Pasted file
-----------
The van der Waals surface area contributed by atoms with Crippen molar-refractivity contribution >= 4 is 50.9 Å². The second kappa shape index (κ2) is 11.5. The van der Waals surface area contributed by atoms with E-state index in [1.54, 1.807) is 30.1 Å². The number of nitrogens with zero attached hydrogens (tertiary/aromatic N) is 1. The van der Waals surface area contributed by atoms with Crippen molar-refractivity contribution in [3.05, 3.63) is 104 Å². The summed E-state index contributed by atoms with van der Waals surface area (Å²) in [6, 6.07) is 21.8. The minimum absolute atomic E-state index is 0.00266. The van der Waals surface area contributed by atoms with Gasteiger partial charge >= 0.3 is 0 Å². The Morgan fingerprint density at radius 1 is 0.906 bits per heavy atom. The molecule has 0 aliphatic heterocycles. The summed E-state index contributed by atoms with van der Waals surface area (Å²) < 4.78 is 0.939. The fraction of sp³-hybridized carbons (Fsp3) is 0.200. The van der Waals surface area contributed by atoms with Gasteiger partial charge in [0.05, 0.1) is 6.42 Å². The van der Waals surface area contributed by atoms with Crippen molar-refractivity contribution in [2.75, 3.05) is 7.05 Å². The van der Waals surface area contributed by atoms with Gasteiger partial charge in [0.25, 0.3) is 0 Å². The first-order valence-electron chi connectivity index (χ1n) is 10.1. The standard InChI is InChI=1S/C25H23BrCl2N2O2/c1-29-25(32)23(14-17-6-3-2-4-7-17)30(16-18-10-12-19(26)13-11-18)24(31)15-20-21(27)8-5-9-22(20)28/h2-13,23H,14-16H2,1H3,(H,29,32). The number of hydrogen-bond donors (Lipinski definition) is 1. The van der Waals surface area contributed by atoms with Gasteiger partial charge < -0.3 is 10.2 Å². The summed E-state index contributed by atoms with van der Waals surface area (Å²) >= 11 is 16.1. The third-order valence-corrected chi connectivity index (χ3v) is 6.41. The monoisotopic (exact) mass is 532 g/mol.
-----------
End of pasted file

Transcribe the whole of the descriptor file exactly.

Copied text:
The van der Waals surface area contributed by atoms with Crippen molar-refractivity contribution >= 4 is 50.9 Å². The second kappa shape index (κ2) is 11.5. The van der Waals surface area contributed by atoms with E-state index in [1.54, 1.807) is 30.1 Å². The number of nitrogens with zero attached hydrogens (tertiary/aromatic N) is 1. The van der Waals surface area contributed by atoms with Crippen molar-refractivity contribution in [3.05, 3.63) is 104 Å². The summed E-state index contributed by atoms with van der Waals surface area (Å²) in [6, 6.07) is 21.8. The minimum absolute atomic E-state index is 0.00266. The van der Waals surface area contributed by atoms with Gasteiger partial charge >= 0.3 is 0 Å². The Morgan fingerprint density at radius 1 is 0.906 bits per heavy atom. The molecule has 0 aliphatic heterocycles. The summed E-state index contributed by atoms with van der Waals surface area (Å²) < 4.78 is 0.939. The fraction of sp³-hybridized carbons (Fsp3) is 0.200. The van der Waals surface area contributed by atoms with Gasteiger partial charge in [0.05, 0.1) is 6.42 Å². The van der Waals surface area contributed by atoms with Crippen molar-refractivity contribution in [2.75, 3.05) is 7.05 Å². The van der Waals surface area contributed by atoms with Gasteiger partial charge in [0.25, 0.3) is 0 Å². The first-order valence-electron chi connectivity index (χ1n) is 10.1. The standard InChI is InChI=1S/C25H23BrCl2N2O2/c1-29-25(32)23(14-17-6-3-2-4-7-17)30(16-18-10-12-19(26)13-11-18)24(31)15-20-21(27)8-5-9-22(20)28/h2-13,23H,14-16H2,1H3,(H,29,32). The number of hydrogen-bond donors (Lipinski definition) is 1. The van der Waals surface area contributed by atoms with Gasteiger partial charge < -0.3 is 10.2 Å². The summed E-state index contributed by atoms with van der Waals surface area (Å²) >= 11 is 16.1. The third-order valence-corrected chi connectivity index (χ3v) is 6.41. The monoisotopic (exact) mass is 532 g/mol.